Skip Navigation

Close and don't show again.

Your browser is out of date.

You may not get the full experience here on National Journal.

Please upgrade your browser to any of the following supported browsers:

Contraception Issue Heats Up as Santorum Makes Headway Contraception Issue Heats Up as Santorum Makes Headway

NEXT :
This ad will end in seconds
 
Close X

Not a member? Learn More »

Forget Your Password?

Don't have an account? Register »

Reveal Navigation
 

 

The Trail: 2012 Presidential News from the Field

campaign 2012

Contraception Issue Heats Up as Santorum Makes Headway

+

Newt Gingrich and Mitt Romney 

CINCINNATI, Ohio – As GOP front-runner Mitt Romney stepped up his attacks on the Obama administration over the thorny issue of contraceptives and the Catholic Church, Newt Gingrich took on the former Massachusetts governor for enforcing a similar policy during his time in office.

The relatively sudden and intense interest in the issue by the two Republican presidential candidates may be aimed at curbing the momentum of rival Rick Santorum, who is more closely aligned with reproductive health issues and has gained strength in states voting Tuesday night: Colorado, Minnesota and Missouri.

 

“There's been a lot of talk about the Obama administration's attack on the Catholic church,” Gingrich told a packed house at Price Hill Chili Restaurant here.  “Well the fact is, Gov. Romney insisted that Catholic hospitals give out abortion pills against their religious belief when he was governor.”

The former speaker was referring to a recent regulation approved by the Obama administration that requires women’s contraceptive services to be covered by insurance policies under the new health care law. The Catholic Church would not have to cover contraception in policies for employees, but there is no exception for employee insurance policies offered by Catholic hospitals, universities and social-service agencies.

The Romney campaign responded with a statement saying that Romney, while he was Massachusetts governor, proposed eliminating all coverage mandates as part of changes in the state's health care laws, including the general contraception requirement.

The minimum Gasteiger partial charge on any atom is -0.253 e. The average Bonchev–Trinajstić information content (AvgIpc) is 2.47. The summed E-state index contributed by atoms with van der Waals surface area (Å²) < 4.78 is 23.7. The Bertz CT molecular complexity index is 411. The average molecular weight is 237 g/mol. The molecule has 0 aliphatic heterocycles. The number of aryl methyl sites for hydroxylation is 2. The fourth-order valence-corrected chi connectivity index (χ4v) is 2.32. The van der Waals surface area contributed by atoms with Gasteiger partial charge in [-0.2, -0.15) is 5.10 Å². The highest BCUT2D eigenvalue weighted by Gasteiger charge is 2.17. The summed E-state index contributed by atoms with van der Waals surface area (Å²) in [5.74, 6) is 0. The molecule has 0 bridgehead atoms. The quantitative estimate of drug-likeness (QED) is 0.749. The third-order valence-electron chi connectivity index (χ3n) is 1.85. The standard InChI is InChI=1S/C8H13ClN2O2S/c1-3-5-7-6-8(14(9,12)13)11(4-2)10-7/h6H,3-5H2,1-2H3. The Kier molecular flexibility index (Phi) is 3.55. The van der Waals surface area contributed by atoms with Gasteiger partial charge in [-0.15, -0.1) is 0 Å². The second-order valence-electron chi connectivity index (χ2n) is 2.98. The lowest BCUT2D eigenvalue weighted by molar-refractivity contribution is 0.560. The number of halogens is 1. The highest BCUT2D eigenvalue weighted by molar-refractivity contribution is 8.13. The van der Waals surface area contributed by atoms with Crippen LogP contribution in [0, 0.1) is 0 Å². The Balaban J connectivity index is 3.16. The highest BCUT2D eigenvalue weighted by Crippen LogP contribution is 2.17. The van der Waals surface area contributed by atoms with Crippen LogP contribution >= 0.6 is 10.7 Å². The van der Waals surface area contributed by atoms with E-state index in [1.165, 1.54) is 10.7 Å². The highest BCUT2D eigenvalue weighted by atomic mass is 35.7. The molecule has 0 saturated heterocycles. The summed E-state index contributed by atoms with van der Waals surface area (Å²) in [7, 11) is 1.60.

Meanwhile, Romney intensified his attack on the Obama administration during a stop in Johnstown, Colo. “Remarkably, under this president’s administration there is an assault on religion -- an assault on the conviction and religious beliefs on members of our society,” Romney said. “Recently (Obama) suggested that instead of a church being able to determine who qualifies for the ministerial exception from certain laws, that the government should be able to make that choice, not churches.”

The administration dealt “a real blow, particularly to our friends in the Catholic faith” with the contraception regulation, he said.

While Romney had largely avoided reproductive issues on the campaign trail, Gingrich has been raising the contraception decision on the stump for over a week now, calling the Obama regulation a “war on religion.”  The former House speaker today argued that Romney will have little ability to debate Obama on socially conservative topics like this, calling his past positions “too similar”

“Over and over you get the same pattern,” Gingrich said. “And I think that a Massachusetts moderate finds it very hard to draw a sharp contrast with somebody who is an Illinois radical."

 

Both Romney and Gingrich are trying to hold their own with socially conservative voters in Tuesday’s contests, where rival Rick Santorum has shown signs of coming on strong. Colorado and Minnesota hold caucuses tonight while Missouri conducts a beauty contest primary.

Sarah B. Boxer contributed. contributed to this article.

DON'T MISS TODAY'S TOP STORIES

Sign up form for the newsletter
Comments
comments powered by Disqus
 
MORE NATIONAL JOURNAL